WASHINGTON — As Americans gather to celebrate Independence Day across the country, President Joe Biden and first lady Jill Biden, their own party on the South Lawn of the White House. “Today, we celebrate America. Our freedom, our liberty, our independence. The Fourth of July is a sacred day in our country. A day of history, of hope, remembrance, and resolve, of promise and possibilities,” Biden said in remarks celebrating the holiday.
The celebration included a barbecue for military families and essential workers, whom Biden thanked for their continued service to the country throughout the pandemic. “It’s the greatest honor to serve as your commander in chief,” the president told the gathered service members. “Thank you for your service and sacrifice.”
In remarks ahead of a fireworks display, Biden highlighted the country’s falling coronavirus case numbers and widespread vaccination uptake while taking time to recognize the more than 600,000 Americans who’ve died from coronavirus during the pandemic. Biden also touched on the importance of democracy, a frequent theme of his presidency.
“Each day, we’re reminded there’s nothing guaranteed about our democracy,” the president cautioned. Biden then warned that “the right to vote and have that vote counted” is sacred, referencing the administration’s efforts to bolster voting rights around the country.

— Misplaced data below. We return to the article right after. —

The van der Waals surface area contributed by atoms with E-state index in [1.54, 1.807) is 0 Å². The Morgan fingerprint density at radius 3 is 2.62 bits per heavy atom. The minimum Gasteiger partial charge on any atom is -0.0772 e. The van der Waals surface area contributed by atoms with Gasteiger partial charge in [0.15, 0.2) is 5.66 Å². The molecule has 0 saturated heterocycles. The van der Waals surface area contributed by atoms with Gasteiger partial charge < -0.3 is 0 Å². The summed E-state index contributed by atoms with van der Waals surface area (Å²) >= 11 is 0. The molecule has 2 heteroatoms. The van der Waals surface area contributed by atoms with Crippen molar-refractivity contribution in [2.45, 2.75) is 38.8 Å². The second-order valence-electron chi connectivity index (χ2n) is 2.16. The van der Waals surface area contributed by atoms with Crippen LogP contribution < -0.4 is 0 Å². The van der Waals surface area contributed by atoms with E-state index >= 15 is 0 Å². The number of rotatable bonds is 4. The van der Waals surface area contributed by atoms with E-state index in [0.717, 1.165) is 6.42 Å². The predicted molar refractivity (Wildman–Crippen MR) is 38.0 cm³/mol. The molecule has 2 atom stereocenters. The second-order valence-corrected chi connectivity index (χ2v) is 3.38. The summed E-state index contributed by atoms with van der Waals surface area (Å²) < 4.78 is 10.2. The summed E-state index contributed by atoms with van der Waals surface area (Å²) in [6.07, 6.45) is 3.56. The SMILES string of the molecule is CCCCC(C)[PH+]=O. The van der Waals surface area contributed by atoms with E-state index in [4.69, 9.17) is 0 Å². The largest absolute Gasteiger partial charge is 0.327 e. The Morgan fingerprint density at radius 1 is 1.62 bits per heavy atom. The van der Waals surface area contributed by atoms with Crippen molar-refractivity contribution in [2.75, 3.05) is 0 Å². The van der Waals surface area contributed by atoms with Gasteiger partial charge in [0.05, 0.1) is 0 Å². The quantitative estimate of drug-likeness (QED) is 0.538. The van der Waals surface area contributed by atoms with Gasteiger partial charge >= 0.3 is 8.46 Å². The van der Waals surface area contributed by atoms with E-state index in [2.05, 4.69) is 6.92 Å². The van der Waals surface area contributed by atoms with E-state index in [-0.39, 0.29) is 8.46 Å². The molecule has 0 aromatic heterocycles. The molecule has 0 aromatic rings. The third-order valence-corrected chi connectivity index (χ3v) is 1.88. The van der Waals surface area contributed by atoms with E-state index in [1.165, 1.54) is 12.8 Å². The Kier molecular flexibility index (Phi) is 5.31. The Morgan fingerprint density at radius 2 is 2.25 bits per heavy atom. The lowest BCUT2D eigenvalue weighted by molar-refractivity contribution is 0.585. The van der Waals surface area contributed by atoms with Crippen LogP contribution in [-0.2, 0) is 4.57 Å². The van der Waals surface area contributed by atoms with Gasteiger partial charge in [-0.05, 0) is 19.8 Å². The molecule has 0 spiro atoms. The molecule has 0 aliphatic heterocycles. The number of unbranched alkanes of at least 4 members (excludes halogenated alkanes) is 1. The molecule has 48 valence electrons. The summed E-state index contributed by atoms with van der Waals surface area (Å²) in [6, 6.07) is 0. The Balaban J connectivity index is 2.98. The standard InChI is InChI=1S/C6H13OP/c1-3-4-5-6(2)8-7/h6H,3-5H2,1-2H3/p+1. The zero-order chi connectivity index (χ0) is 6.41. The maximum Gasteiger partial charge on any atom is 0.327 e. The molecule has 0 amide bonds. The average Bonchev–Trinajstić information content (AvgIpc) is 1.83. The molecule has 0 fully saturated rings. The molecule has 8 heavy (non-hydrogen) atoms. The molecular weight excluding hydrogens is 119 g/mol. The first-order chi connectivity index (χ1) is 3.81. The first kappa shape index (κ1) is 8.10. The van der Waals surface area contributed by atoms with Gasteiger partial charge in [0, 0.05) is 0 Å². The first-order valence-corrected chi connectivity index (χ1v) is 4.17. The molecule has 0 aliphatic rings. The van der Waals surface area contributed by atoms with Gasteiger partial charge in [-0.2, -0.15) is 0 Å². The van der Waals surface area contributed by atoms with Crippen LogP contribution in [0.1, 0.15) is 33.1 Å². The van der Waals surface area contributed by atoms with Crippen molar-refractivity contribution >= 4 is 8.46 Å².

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In March, Biden urged Americans to get vaccinated to “make this Independence Day truly special.” He urged Americans to recognize July 4 as a date to “begin to mark our independence from this virus,” after setting a benchmark that the country should reach 70% of adults getting vaccinated, a threshold many public health officials say is enough for herd immunity. Since Biden’s announcement, the administration has been promoted vaccines in a blitz across media and working with states and localities to increase access and raise public trust.
The country fell slightly short of Biden’s target, with 67% of adults receiving at least one dose by the holiday. Vaccination rates were not even across the country; 20 states and the District of Columbia exceeded Biden’s benchmark, with 30 states lagging. This story will be updated.